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Columnists fired for criticism: Opinion writers roasted for expressing... opinions. (Symposium Terrorism and civil liberties).

Dan Rather cried on Letterman while talking about the terrorist attacks of Sept. 11. Fox News Channel reporters sported American flag pins on the air. Anchors for a Baltimore TV station were ordered to read statements supporting President George W. Bush.

Following a tragedy whose proportions still boggle the imagination, it seems the only journalists catching flak for expressing opinions are... opinion writers. And the heaviest fire was reserved for any writer who dared buck the flag-waving party line.

At least two columnists were fired for leveling harsh criticism at the president within a few weeks of the attacks. Dan Guthrie, columnist for the Daily Courier in Grants Pass, Ore., was fired by publisher Dennis Mack after saying Bush "skedaddled" in Air Force One the day of the attacks.

The clear implication was that the president was being less than brave. Obviously, Guthrie can't be the only one who thought this. Why else were administration officials eager to proclaim they had "credible" evidence" - which has since evaporated -- that Air Force One had been targeted?

The piece, headlined "Bush has failed to lead U.S.A.," wasn't nice. Starting with the speech ("vague, trite"), Gutting went on to blast Bush's brain power and bravery ("... there was W., flying around the country like a scared child seeking refuge in his mother's bed.... What we are stuck with is a crippled president who continues to be controlled by his advisors.")

Even worse was the treatment of Tom Gutting, the city editor of the 6,000-circulation Texas City Sun. Gutting was fired after running a column Sept. 22, two days after Bush's address to the nation.

Les Daughtry Jr., the editor and publisher of the Sun, went ballistic. He promptly fired Gutting and published both a front-page apology and a cringing editorial begging readers' forgiveness for the column. ("... in fact, [I] still feel ill from its effects as I write this.")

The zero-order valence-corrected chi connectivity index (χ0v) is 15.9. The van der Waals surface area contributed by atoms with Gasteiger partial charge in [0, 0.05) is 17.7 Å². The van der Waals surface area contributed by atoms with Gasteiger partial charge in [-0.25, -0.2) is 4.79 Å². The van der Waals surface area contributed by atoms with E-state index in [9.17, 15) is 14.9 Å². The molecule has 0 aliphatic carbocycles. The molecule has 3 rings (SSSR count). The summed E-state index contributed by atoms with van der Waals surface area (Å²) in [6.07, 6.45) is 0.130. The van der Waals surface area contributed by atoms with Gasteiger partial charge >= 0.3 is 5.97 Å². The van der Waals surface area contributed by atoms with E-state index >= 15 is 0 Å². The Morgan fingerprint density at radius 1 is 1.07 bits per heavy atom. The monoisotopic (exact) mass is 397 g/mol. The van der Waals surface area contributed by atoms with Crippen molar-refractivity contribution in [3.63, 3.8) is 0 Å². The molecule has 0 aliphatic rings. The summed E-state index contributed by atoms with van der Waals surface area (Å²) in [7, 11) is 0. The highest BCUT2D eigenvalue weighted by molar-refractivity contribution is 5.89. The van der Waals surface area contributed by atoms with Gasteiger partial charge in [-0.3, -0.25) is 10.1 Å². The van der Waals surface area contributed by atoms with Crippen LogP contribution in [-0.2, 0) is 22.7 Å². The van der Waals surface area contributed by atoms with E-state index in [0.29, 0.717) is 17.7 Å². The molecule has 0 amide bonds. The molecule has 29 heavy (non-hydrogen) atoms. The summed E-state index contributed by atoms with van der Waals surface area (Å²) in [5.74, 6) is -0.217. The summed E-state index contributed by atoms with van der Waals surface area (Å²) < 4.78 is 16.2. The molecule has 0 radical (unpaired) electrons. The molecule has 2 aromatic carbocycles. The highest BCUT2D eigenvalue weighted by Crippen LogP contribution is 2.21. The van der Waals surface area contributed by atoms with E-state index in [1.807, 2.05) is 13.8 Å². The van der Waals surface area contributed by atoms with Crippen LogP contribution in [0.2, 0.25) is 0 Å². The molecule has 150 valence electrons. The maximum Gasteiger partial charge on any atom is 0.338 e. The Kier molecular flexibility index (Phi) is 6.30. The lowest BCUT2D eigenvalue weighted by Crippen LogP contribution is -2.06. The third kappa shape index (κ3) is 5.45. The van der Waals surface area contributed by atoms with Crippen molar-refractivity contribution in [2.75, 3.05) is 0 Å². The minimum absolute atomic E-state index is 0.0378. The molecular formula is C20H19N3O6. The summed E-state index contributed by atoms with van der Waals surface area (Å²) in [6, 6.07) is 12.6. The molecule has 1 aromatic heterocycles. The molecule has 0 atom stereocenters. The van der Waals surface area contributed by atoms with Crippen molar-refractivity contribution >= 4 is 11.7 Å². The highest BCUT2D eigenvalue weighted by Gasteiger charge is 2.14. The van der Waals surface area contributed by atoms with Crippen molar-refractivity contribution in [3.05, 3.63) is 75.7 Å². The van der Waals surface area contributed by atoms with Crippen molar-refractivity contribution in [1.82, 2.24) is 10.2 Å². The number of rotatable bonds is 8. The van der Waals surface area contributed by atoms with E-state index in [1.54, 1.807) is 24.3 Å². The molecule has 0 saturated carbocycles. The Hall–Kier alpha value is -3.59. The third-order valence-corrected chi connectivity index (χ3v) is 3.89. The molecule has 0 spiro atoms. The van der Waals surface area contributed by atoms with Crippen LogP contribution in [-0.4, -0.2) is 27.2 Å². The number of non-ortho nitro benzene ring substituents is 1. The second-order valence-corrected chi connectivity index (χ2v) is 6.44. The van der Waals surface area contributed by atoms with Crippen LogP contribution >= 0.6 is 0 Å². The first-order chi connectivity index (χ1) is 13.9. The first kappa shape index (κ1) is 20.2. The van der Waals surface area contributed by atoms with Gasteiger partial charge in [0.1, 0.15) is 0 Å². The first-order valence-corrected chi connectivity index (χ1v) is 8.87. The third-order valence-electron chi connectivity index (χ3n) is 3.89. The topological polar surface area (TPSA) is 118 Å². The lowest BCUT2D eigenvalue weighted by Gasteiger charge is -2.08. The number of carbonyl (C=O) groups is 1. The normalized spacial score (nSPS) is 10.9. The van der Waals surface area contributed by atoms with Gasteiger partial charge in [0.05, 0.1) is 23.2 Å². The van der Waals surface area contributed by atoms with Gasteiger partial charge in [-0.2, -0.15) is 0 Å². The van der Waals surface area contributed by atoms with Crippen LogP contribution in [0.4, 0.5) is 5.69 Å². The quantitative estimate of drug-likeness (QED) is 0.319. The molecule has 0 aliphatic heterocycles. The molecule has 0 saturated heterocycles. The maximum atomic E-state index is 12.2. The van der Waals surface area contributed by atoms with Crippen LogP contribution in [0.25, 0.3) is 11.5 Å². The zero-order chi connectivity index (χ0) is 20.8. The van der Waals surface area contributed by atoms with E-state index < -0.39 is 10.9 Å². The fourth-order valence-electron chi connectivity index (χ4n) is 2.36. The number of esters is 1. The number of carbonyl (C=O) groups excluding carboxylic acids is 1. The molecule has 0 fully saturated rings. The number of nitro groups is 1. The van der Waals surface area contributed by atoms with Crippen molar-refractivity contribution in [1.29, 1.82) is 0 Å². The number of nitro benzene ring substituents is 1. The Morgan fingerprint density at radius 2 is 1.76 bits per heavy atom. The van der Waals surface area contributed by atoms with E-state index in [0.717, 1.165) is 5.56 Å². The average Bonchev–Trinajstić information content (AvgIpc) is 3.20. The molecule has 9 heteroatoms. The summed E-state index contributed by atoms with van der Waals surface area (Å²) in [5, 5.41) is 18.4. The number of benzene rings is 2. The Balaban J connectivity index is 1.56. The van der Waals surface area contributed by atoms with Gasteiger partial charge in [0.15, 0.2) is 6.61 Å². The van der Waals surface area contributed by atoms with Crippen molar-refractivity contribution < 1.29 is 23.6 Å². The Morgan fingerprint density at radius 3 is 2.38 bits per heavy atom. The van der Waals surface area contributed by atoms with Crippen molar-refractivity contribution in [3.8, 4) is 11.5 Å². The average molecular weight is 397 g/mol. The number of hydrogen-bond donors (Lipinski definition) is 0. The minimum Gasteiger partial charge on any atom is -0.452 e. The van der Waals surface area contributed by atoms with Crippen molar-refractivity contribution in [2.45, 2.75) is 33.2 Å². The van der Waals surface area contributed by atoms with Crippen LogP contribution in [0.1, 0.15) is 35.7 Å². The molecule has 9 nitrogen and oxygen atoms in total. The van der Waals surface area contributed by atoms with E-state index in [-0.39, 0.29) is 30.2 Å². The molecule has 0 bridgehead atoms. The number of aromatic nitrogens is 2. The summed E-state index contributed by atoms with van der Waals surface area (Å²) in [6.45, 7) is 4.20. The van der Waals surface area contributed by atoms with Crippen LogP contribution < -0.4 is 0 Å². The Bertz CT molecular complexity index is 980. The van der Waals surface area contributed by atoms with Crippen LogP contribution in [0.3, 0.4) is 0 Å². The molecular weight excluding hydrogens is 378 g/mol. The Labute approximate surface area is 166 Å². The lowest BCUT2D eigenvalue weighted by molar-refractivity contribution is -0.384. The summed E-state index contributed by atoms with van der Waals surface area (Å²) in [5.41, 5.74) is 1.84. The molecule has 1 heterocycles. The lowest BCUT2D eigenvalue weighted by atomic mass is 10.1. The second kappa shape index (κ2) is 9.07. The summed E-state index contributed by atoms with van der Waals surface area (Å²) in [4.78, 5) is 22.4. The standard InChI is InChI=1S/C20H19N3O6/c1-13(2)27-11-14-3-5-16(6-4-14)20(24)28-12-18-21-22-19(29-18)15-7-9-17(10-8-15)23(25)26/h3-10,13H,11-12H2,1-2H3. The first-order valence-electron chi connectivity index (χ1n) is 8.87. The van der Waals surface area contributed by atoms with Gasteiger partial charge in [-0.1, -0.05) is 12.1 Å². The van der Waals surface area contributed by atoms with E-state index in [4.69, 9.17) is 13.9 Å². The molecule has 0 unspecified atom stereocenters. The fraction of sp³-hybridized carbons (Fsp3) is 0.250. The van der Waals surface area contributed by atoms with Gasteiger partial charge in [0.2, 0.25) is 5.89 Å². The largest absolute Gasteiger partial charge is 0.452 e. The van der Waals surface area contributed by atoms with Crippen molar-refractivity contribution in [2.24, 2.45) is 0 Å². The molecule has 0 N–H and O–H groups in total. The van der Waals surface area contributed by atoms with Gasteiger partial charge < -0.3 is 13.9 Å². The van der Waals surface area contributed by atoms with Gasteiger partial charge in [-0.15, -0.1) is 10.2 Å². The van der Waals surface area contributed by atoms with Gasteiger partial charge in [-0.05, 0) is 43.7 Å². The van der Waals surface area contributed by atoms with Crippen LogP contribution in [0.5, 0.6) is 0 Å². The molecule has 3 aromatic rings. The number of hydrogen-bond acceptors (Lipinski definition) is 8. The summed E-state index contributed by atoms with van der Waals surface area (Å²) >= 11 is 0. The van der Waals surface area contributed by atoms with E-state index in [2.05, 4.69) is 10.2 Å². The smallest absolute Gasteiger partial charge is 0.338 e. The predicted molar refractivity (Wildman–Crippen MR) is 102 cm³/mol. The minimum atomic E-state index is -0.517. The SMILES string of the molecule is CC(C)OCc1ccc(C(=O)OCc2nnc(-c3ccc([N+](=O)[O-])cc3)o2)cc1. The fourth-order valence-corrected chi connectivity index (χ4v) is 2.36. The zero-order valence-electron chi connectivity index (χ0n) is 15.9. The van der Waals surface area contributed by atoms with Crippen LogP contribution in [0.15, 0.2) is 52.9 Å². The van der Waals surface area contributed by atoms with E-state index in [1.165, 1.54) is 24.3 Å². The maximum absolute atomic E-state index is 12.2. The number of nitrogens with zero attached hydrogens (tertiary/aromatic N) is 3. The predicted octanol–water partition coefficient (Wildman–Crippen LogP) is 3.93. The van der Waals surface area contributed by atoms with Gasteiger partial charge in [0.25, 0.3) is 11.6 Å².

Daughtry hunkered down to some serious boot-licking, saying any suggestion that Bush was showing poor judgment insulted "all our leaders" and suggesting that Gutting's failure to "protect the chain of command" was incorrect and irresponsible.

Was Gutting's commentary in poor taste? Over the top? Maybe. As opinion writers, we all struggled to some extent with conflicting emotions. Papers that stepped away from the flag-waving parade route were quickly scalded by a flood of irate calls and letters.

Many editorial boards chose to dilute strong doubts about Bush's actions in the weeks following the attacks -- partly out of respect for the victims and a sense of patriotism, partly because we knew we'd alienate many of the people we needed to persuade.

The sagas of the fired columnists represent the extreme. But they also illustrate a general trend in the way editorial pages dealt with the attacks and their aftermath. Even papers that are philosophically out of tune with the Bush administration showed a general reluctance to level pointed criticism. There were exceptions. But not many.

That's disturbing. Since when is it not okay to criticize leaders? To question whether American tax dollars should be spent, whether American blood should be spilled? Since when is this not our job?

In the wake of a heartbreaking tragedy, editorial boards mourned with our fellow Americans and celebrated our mutual patriotism. Those are important roles for editorial writers. But in times of national crisis, when readers are particularly vulnerable to local, state, and federal leaders' hasty decision-making, it's also vital to wake them up and shake them up -- even if it ticks them off.

NCEW member Krys Fluker is an editorial writer with the Daytona Beach News-Journal.


America is often at its best when things are at their worst. In recent years, amid peace and prosperity, the country has too much become a cacophony of small and self-concerned interests. But whatever the authors of yesterday's horrors imagined, their weapons did not fell some abstract titan of capitalism. The murder victims included canteen operators and sales clerks, secretaries and janitors, parking-lot attendants and rescue workers, CEOs and soldiers. They were black and white and brown and Christian and Jewish and, surely, Muslim. American blood flowed and mingled without regard to income oraddiess or who had a key to the corporate gym. Death was a democratizer. Life should be, too. We Americans ought to be family today, with a family's sorrow, a family's care, a family's passion for righteous justice. Somehow, the word united comes to mind.

The Free-Lance once Star, Fredericksburg, Va., Sept. 12
COPYRIGHT 2001 National Conference of Editorial Writers
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Author:Fluker, Krys
Publication:The Masthead
Article Type:Brief Article
Geographic Code:1USA
Date:Dec 22, 2001
Previous Article:Thinking first as a citizen: In an unending struggle against terrorism, giving up rights during wartime means giving them up forever. (Symposium...
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